{solved] Species epithet to Lachenalia?

Started by Wun_Ho, August 09, 2022, 03:06:37 AM

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I'm writing from Victoria, Australia — I need help putting a species name to a Lachenalia I spotted in a local reserve.

The site (Lat/Lon -37.453 145.089) falls under climatic zone 6, and received a dusting of frost that morning; the plant did not seem worse for it.
Strangely, the online Flora of Victoria does not have any entry on the genus, so I wasn't able to key it.
On the photos, the punnet is 10 cm high as a guide.
Thanks for your help in identifying this.

Wun Ho
Victoria, Australia
Lachenalia sp. (side).jpgLachenalia sp (top).jpg


Hi Wun Ho,
this looks like Lachenalia aloides. It's a South African species and would be a "garden escapee" which is why it is not listed in the Flora of Victoria,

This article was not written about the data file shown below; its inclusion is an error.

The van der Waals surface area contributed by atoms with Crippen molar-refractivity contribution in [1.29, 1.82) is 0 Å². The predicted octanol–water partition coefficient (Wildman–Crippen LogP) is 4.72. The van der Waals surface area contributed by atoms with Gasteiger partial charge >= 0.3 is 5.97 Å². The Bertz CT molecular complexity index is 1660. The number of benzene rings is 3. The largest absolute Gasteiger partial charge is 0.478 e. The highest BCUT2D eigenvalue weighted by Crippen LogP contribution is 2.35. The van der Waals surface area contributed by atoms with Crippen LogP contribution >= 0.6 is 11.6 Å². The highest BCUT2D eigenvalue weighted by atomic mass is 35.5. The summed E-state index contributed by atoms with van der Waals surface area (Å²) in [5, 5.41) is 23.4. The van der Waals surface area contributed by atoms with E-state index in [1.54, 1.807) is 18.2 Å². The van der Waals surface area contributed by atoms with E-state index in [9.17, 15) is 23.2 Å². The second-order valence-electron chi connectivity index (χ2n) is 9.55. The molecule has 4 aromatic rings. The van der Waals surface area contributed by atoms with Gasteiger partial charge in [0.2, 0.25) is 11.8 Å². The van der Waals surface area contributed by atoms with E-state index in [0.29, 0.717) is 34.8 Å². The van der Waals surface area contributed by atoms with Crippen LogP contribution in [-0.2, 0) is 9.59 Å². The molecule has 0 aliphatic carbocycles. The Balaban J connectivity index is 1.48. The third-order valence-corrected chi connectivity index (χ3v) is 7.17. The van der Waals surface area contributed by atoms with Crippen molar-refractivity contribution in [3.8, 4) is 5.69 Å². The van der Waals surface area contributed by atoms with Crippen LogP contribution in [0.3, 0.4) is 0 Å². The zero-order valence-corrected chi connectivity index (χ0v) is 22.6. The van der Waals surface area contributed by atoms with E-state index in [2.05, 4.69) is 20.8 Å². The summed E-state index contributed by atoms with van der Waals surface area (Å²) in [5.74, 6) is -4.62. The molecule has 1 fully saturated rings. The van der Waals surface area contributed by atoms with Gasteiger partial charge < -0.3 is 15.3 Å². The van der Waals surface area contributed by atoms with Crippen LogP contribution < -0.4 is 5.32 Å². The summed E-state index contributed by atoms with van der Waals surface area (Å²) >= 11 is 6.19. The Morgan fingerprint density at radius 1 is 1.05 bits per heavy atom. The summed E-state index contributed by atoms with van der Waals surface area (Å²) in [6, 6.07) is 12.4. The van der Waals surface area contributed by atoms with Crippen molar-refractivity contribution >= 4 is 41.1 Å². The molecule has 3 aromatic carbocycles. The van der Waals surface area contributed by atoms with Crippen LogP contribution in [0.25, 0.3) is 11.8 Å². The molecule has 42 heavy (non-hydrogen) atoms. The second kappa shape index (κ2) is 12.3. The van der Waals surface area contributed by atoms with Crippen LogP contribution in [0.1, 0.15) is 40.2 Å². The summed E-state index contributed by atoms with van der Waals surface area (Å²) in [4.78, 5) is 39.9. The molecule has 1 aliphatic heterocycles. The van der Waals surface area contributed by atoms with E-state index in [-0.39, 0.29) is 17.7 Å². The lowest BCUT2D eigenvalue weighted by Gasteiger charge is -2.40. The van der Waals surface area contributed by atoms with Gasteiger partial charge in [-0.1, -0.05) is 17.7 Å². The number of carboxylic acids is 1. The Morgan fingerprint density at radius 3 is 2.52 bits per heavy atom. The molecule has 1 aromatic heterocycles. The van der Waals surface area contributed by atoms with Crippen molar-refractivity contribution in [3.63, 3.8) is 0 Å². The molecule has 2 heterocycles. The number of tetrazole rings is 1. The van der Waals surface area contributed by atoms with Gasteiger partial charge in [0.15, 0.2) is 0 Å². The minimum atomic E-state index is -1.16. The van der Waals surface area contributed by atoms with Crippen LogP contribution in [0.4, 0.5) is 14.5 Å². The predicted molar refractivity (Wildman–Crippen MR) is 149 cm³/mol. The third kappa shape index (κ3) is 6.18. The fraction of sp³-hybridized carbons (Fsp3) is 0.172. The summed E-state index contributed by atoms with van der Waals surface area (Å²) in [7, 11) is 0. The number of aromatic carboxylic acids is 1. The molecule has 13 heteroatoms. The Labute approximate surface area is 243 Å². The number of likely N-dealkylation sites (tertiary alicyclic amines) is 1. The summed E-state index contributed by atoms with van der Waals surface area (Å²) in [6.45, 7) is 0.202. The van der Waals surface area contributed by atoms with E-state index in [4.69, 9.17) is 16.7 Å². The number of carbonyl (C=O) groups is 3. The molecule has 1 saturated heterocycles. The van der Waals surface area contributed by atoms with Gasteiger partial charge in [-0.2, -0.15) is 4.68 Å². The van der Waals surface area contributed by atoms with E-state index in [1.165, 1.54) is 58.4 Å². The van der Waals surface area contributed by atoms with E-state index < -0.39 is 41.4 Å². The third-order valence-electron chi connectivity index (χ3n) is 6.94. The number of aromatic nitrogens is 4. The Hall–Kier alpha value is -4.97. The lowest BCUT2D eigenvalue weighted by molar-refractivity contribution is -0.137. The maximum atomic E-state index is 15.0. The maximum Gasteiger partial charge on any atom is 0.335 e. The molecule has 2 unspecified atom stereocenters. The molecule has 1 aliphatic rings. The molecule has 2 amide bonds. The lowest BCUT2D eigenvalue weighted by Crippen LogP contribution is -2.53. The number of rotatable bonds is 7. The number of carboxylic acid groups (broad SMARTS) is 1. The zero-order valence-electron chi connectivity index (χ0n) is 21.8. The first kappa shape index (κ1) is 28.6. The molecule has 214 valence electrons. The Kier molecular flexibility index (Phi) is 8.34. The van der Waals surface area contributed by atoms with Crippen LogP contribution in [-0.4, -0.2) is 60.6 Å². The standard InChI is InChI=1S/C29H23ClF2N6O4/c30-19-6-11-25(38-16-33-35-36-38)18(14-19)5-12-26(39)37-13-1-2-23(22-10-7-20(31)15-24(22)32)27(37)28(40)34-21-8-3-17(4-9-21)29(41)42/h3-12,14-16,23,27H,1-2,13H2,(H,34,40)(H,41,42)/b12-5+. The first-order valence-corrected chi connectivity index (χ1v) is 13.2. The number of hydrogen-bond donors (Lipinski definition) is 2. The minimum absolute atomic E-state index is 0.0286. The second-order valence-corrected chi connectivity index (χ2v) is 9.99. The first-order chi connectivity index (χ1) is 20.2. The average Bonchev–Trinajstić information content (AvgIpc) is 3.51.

Michael Mace

I think it might also be L. bulbifera. It'll be easier to judge when the flowers are fully open.

Michael Mace

On second thought, L. bulbifera should bloom earlier in the year. So maybe it is aloides.


Thank you @Michael Mace and @Fermi. I agree it would be either L. aloides or L. bulbifera, with a greater chance that it is L. aloides. 

I looked up both species on the Atlas of Living Australia (ala.org.au). There is one record of L. bulbifera (1965) in Victoria, compared to 14 records of L. aloides. Interestingly, the closest record of L. aloides to my sighting was made in 2013 about 10 km away. 

Yes, it is likely to be a "garden escapee." I did not mention in my first post that the Lachenalia was growing among a clump of Watsonia meriana var. bulbillifera in the conservation reserve, and it was clear that the watsonia was invading the  reserve from a neighbouring property. 

I will keep an eye on the plant, and repost a photo when it is in flower.


I had permission to remove the mystery Lachenalia from the public reserve. It has started flowering, and is beginning to resemble L. aloides rather than L. bulbifera visually.